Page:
"It takes a death…”
"I hear a voice. It reverberates through the abyss."
"…sight is necessary to get around but sound is more beautiful…”
"It is nowhere and everywhere."
"…I was convinced that I could write my way out of trouble…”
"And I cannot reach the voice…”
As he walked down the hill he believed the apocalypse had passed him by. He had greeted it beneath the night’s starred face, but it had not seized him. Instead he felt brimming with life and potential, recalling the hours he’d just spent pacing about town with his friend, exclaiming and debating, exchanging insights and truths through the luxuriant beauty of voice and sound. He looked forward to the new year, just a few days ahead, and all that it promised. Freedom, growth, enjoyment, understanding…
As he arrived home he remained unaware of the seeds now germinating within him. ‘The spirit! The spirit!…’ he had cried, earlier that night. “But how can we reach it?” His spirit was weak though his mind and flesh were strong. Supported by this robust outer scaffold, his innermost being needn’t ever truly know its own shakiness. But now strange plants were blooming, and thick creepers wound their way insidiously up that noble structure…
Suicidality/Flesh as Firewall:
There’s a fire inside you—your suffering. You contain it, keep it from spreading, shield it with your living flesh. But in so doing you compress it: it grows hotter and denser and burns you more fiercely. Nobody can see this furnace within you, behind the living flesh. Your sacrifice is unrecognised and without glory. For if you were to cut open that flesh the fire would burst out of you in a massive explosion, burning many others, wounding everyone you know.
No, I do not hate you.
No, I don’t distrust you.
It’s just—you are alight
with purgatorial flame,
and I am dry grass.
You are half and
You are split between worlds.
In truth, you are magnificent;
I never ceased adoring you.
But beauty burns the hand,
and I withdrew it.
I am so sorry
for your heavy suffering,
the jealous earth striving
to crush you;
you are not your blighted brain.
Your body shakes
from the strain of being
too-much and too-little
at the same time.
Your body shakes
from the electric soul
impatient of life’s
slow guttering to death:
I pray, be patient yet.
In each flicker of a candle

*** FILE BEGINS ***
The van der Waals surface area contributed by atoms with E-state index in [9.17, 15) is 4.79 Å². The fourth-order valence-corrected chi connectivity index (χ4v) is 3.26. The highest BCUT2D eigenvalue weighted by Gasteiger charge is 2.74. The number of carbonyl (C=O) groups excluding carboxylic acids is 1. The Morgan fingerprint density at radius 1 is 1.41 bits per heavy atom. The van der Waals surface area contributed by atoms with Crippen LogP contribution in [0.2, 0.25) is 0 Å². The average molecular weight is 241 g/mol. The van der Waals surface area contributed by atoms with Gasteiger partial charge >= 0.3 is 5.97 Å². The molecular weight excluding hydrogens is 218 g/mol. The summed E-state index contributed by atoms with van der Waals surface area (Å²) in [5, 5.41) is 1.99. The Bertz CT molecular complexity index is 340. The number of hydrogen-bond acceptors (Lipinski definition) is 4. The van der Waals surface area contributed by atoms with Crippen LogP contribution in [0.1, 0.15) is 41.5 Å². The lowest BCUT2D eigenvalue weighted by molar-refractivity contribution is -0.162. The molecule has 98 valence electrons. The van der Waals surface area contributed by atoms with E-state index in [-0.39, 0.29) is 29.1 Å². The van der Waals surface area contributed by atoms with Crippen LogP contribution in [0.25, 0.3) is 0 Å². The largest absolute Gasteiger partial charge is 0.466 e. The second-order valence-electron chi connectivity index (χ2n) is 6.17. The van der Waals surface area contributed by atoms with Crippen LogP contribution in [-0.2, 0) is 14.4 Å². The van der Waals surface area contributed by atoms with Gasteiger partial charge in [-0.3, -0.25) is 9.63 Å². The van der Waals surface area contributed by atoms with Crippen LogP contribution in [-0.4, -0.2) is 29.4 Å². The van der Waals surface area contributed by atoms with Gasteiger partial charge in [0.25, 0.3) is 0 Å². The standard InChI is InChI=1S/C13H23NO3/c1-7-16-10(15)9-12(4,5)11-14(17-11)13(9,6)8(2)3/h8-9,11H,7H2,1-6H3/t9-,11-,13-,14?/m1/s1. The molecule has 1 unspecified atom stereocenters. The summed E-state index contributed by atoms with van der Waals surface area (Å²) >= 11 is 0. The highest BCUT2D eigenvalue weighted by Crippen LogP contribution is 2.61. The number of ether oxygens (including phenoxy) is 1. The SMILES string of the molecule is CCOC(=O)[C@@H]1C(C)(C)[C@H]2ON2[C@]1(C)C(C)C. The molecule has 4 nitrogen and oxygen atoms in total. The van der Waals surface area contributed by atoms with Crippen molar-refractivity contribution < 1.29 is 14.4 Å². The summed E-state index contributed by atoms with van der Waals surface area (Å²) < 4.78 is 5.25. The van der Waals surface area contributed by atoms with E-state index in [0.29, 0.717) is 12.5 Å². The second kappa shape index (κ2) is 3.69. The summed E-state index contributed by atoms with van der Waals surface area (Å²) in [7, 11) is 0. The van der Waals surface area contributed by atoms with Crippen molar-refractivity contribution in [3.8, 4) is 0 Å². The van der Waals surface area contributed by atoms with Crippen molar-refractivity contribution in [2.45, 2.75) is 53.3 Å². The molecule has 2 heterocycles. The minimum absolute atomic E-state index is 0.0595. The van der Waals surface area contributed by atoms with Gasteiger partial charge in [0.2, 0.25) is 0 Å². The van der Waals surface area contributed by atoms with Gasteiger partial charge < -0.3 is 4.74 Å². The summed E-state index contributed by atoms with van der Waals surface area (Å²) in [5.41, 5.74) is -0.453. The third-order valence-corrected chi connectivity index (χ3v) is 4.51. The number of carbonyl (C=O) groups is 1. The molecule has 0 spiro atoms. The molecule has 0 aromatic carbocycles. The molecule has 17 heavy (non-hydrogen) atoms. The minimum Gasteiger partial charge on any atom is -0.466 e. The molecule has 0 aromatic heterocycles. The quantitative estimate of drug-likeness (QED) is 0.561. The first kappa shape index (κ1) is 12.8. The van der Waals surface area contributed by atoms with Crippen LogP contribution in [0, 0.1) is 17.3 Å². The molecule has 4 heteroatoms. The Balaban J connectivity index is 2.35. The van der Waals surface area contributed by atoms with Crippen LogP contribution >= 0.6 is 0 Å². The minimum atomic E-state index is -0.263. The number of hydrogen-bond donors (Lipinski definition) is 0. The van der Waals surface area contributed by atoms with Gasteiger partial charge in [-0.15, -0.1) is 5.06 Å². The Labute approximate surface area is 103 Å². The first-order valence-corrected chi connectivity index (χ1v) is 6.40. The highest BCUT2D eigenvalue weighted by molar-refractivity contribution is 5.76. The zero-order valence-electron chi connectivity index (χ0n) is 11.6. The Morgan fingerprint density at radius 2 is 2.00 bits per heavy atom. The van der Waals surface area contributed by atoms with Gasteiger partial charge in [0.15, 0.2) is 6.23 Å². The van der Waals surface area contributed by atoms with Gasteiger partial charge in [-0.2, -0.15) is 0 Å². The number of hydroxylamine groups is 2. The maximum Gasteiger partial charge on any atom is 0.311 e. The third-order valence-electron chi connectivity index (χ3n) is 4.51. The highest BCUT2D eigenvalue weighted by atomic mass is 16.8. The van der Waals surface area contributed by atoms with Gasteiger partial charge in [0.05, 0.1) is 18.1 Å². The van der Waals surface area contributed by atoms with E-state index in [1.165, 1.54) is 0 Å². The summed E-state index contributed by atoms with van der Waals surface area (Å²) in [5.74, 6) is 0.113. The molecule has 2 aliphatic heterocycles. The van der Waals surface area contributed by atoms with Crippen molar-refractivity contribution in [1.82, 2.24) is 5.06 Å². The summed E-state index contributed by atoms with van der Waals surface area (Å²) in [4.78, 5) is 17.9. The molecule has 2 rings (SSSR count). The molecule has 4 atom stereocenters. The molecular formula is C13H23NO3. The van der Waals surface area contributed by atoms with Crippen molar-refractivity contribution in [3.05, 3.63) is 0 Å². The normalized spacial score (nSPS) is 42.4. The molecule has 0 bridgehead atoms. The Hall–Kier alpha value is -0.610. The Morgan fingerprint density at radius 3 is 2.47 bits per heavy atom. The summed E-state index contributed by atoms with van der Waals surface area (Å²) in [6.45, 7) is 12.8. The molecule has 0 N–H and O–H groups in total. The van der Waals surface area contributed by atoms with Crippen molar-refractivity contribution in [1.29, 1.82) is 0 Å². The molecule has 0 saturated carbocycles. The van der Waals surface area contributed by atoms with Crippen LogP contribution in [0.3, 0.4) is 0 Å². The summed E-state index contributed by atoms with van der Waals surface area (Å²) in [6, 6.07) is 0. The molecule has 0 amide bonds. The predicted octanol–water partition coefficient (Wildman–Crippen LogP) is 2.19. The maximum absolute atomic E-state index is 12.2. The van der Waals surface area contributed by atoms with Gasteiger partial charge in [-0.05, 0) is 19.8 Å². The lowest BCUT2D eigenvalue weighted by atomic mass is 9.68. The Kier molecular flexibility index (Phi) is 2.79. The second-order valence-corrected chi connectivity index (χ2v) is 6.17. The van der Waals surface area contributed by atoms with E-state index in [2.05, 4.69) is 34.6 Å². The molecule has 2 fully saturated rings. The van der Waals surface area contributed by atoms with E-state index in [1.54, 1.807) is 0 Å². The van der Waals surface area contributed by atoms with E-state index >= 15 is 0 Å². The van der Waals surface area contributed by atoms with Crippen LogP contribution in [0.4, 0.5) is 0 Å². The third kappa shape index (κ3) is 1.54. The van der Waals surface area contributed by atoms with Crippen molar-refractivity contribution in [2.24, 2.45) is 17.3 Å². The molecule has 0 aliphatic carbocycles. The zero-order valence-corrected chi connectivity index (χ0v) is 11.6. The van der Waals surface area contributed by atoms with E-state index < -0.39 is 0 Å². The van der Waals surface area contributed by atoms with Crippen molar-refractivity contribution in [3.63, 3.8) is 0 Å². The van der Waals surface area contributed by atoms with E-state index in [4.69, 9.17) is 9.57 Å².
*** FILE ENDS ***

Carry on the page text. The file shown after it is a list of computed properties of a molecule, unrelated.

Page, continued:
or tick of a clock,
the instants unite,
and weave together
to crown you.
She is there beyond the great
smokescreen of Time;
she watches through the wisps:
be patient, you will see her yet.
As for me—I am here.
I would hold your trembling hands;
we would whisper under the weight
“To love a stranger as oneself implies the reverse: to love oneself as a stranger.”
— Simone Weil
It’s at once easier and harder to truly love a stranger, than a friend. Firstly, we know too much about the friend (this does not at all mean we know the friend—instead, the friend may be buried beneath all these superfluous attributes*). Secondly, being so entwined with them, there are so many ways they are for us, and that we expect them to be for us. Which is to say, however innocently or unintentionally, we take them as means instead of ends, and thus butcher our love.
Of course, it’s easier to love a friend because proximity and familiarity give the grace or magic of love more opportunity (even if that be only time) to happen. The stranger appears as object because he is unfamiliar. But overfamiliarity can be just as dangerous: think of the spite and disgust that arises in families. True, it’s often underlaid by a love that remains unconscious (we can feel violent anger toward a loved one and collapse the next moment in agonised terror if they are in danger), but this love can atrophy, especially if ignored.
The stranger appears as object because we have not sensed their subjecthood; the friend appears as object because we take their subjecthood for granted. People fascinate us when they waver on the threshold between these two states: ‘there’s a subject in there somewhere, but I haven’t seen it clearly’. With the friend we are prone to think, 'I know you', because we’ve had a subject-to-subject connection but then collapsed their subjecthood, unconsciously and after-the-fact, into their objective attributes.
We’re most familiar to ourselves, and so this problem of overfamiliarity is most evident in the problem of self-love. We love or hate ourselves according to our attributes, almost always forgetting the pure subject.** We should love ourselves as strangers: when I see a stranger I at least instinctively recognise them as a person, which, if I am consistent, implies their absolute value and uniqueness.
Of course, I’m rarely consistent, and even more rarely do I feel this value and uniqueness: which is why the first stage of love is duty—service to the stranger. I treat the stranger as though I loved them, merely because it is right. This gives way to a kind of sympathetic considerateness. This is what we should aim for with self-love. First, and regardless of everything, simply to do our duty, to do what is best for us. And then, if we can, to cultivate this detached consideration.